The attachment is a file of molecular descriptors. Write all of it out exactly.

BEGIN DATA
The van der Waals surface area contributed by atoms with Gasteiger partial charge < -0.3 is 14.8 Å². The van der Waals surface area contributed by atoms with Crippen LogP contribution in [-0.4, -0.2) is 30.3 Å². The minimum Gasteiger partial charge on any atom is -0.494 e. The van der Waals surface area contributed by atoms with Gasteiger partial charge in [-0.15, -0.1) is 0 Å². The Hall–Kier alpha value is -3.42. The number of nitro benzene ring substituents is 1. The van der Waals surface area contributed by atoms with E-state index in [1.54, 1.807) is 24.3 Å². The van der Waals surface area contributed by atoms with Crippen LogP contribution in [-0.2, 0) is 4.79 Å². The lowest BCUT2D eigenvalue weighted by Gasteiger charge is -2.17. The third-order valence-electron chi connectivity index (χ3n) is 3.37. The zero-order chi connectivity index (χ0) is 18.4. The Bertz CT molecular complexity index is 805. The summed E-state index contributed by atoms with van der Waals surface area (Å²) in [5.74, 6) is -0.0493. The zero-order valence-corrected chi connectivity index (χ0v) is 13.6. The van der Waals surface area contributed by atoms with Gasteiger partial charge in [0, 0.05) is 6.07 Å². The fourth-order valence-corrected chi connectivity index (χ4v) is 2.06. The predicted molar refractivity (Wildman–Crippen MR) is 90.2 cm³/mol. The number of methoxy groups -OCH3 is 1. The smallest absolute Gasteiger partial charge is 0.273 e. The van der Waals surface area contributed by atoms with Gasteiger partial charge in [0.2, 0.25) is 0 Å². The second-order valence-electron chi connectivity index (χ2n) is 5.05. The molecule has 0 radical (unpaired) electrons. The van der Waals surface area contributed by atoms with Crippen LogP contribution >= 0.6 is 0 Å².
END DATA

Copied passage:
The van der Waals surface area contributed by atoms with Gasteiger partial charge < -0.3 is 14.8 Å². The van der Waals surface area contributed by atoms with Crippen LogP contribution in [-0.4, -0.2) is 30.3 Å². The minimum Gasteiger partial charge on any atom is -0.494 e. The van der Waals surface area contributed by atoms with Gasteiger partial charge in [-0.15, -0.1) is 0 Å². The Hall–Kier alpha value is -3.42. The number of nitro benzene ring substituents is 1. The van der Waals surface area contributed by atoms with E-state index in [1.54, 1.807) is 24.3 Å². The van der Waals surface area contributed by atoms with Crippen LogP contribution in [-0.2, 0) is 4.79 Å². The lowest BCUT2D eigenvalue weighted by Gasteiger charge is -2.17. The third-order valence-electron chi connectivity index (χ3n) is 3.37. The zero-order chi connectivity index (χ0) is 18.4. The Bertz CT molecular complexity index is 805. The summed E-state index contributed by atoms with van der Waals surface area (Å²) in [5.74, 6) is -0.0493. The zero-order valence-corrected chi connectivity index (χ0v) is 13.6. The van der Waals surface area contributed by atoms with Gasteiger partial charge in [0, 0.05) is 6.07 Å². The fourth-order valence-corrected chi connectivity index (χ4v) is 2.06. The predicted molar refractivity (Wildman–Crippen MR) is 90.2 cm³/mol. The number of methoxy groups -OCH3 is 1. The smallest absolute Gasteiger partial charge is 0.273 e. The van der Waals surface area contributed by atoms with Gasteiger partial charge in [0.2, 0.25) is 0 Å². The second-order valence-electron chi connectivity index (χ2n) is 5.05. The molecule has 0 radical (unpaired) electrons. The van der Waals surface area contributed by atoms with Crippen LogP contribution >= 0.6 is 0 Å².